A progressive replacement for business rates to share the tax burden and encourage entrepreneurs.

Replace the current business rates system with a taxation system that is based on sales/revenue. Create an environment that is more reactive and flexible. It would be more progressive and encourage more people to start up new businesses.

Being tied to performance has multiple benefits.

It would have automatically adjusted to changes in spending during the COVID-19 pandemic. Businesses that were closed would not have to pay as they were not generating turnover. If they were trading at a reduced turnover, then the cost would have reduced proportionally. If a business had seen an increase in sales during the pandemic, they would pay more, but only in line with increased turnover. It would have prevented the need to give blanket rates relief. Which while protecting some businesses it unnecessarily benefitted those that already had an advantage.

A new system that changes the distribution of the tax burden as the economy evolves. Preventing the need to introduce new separate taxes such as the online sales tax. Why not have a single method of taxation that is fair to all. Simpler for businesses to plan and for the government to administer. It would also remove the need to attempt to forecast and balance multiple different taxes. There would be a lag in changes and an unwanted imbalance in the system.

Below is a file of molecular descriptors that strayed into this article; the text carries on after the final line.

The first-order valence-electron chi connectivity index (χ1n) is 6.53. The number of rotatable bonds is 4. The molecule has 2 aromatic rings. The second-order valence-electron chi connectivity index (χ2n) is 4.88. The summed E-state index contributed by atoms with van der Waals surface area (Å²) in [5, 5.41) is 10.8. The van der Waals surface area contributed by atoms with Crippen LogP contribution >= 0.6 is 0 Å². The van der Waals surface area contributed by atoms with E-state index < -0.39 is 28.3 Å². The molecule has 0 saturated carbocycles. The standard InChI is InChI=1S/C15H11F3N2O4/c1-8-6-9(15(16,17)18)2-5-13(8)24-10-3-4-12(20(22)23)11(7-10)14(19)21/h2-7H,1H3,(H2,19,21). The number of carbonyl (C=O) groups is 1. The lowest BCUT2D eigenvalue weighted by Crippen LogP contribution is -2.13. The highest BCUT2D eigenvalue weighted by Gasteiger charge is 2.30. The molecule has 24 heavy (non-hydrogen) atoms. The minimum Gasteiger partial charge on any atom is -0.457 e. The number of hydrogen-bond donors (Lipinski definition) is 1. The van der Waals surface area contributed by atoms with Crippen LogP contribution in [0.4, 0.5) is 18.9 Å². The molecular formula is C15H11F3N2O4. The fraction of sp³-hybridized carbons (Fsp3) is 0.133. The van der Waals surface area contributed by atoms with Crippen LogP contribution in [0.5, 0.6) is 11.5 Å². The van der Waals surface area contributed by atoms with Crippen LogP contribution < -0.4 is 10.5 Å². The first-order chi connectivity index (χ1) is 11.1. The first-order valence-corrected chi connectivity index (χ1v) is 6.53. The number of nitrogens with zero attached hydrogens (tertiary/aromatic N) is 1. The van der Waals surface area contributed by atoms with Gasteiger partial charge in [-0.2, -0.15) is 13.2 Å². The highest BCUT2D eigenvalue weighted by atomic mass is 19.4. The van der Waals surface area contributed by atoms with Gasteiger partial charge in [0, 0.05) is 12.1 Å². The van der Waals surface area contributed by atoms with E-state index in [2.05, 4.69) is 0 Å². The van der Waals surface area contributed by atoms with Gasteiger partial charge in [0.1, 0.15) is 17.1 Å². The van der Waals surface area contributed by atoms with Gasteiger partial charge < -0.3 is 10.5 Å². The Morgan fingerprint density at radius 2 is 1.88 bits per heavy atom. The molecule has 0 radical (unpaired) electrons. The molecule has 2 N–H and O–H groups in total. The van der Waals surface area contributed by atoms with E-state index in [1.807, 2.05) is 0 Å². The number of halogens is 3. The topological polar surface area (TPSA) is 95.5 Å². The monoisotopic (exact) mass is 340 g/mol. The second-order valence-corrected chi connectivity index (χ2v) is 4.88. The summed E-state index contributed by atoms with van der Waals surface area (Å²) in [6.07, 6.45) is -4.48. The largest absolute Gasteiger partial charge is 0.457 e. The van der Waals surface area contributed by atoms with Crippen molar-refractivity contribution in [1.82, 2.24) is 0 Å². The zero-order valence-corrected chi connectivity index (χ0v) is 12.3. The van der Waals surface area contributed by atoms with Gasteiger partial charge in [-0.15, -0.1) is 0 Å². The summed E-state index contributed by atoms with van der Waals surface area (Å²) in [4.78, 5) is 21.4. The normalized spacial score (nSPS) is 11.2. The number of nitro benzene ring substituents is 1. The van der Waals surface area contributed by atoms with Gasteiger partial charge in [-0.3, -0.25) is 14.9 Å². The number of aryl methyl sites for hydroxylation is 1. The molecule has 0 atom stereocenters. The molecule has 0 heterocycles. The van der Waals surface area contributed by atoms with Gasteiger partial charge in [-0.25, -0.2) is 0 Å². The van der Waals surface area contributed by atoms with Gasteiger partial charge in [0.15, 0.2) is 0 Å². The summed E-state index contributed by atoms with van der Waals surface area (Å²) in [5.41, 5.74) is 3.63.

It would encourage new businesses to start up, with the tax being ‘pay as you trade’, not a fixed amount based purely on location and rent. As a business grows then the contributions follow. In tougher times it would reduce. Encouraging more new start-ups would breathe new life into high streets across the whole country and increase employment. It would be simple to also implement a rate-free amount to support small and new businesses.

It would spread the tax burden proportionally across the economy not just on business with physical locations. For example, turnover generated by online platforms selling advertising in the UK would be taxed the same as an independent coffee shop, which at the moment can shoulder a disproportionate share.




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